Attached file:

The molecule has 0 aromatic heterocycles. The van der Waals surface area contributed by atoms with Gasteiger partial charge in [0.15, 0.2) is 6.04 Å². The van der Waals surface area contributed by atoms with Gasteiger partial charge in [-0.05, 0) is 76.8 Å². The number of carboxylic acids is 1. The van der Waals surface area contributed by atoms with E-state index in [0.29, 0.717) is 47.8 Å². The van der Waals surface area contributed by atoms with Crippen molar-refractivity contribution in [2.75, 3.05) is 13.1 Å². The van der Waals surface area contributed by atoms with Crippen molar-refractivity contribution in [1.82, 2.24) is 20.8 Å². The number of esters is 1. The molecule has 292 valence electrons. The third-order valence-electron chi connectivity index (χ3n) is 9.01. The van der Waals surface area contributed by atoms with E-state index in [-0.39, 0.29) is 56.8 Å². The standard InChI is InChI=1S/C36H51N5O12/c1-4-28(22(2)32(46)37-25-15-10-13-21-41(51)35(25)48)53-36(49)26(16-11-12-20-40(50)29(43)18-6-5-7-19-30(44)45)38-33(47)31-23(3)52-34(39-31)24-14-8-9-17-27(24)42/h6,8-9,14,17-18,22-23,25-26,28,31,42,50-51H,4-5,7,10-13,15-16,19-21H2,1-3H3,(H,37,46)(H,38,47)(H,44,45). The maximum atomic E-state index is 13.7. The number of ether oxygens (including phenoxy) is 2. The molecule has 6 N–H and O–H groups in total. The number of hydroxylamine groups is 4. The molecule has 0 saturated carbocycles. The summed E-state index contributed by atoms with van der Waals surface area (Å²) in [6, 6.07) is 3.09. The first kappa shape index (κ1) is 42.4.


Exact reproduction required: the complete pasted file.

The molecule has 0 aromatic heterocycles. The van der Waals surface area contributed by atoms with Gasteiger partial charge in [0.15, 0.2) is 6.04 Å². The van der Waals surface area contributed by atoms with Gasteiger partial charge in [-0.05, 0) is 76.8 Å². The number of carboxylic acids is 1. The van der Waals surface area contributed by atoms with E-state index in [0.29, 0.717) is 47.8 Å². The van der Waals surface area contributed by atoms with Crippen molar-refractivity contribution in [2.75, 3.05) is 13.1 Å². The van der Waals surface area contributed by atoms with Crippen molar-refractivity contribution in [1.82, 2.24) is 20.8 Å². The number of esters is 1. The molecule has 292 valence electrons. The third-order valence-electron chi connectivity index (χ3n) is 9.01. The van der Waals surface area contributed by atoms with E-state index in [-0.39, 0.29) is 56.8 Å². The standard InChI is InChI=1S/C36H51N5O12/c1-4-28(22(2)32(46)37-25-15-10-13-21-41(51)35(25)48)53-36(49)26(16-11-12-20-40(50)29(43)18-6-5-7-19-30(44)45)38-33(47)31-23(3)52-34(39-31)24-14-8-9-17-27(24)42/h6,8-9,14,17-18,22-23,25-26,28,31,42,50-51H,4-5,7,10-13,15-16,19-21H2,1-3H3,(H,37,46)(H,38,47)(H,44,45). The maximum atomic E-state index is 13.7. The number of ether oxygens (including phenoxy) is 2. The molecule has 6 N–H and O–H groups in total. The number of hydroxylamine groups is 4. The molecule has 0 saturated carbocycles. The summed E-state index contributed by atoms with van der Waals surface area (Å²) in [6, 6.07) is 3.09. The first kappa shape index (κ1) is 42.4.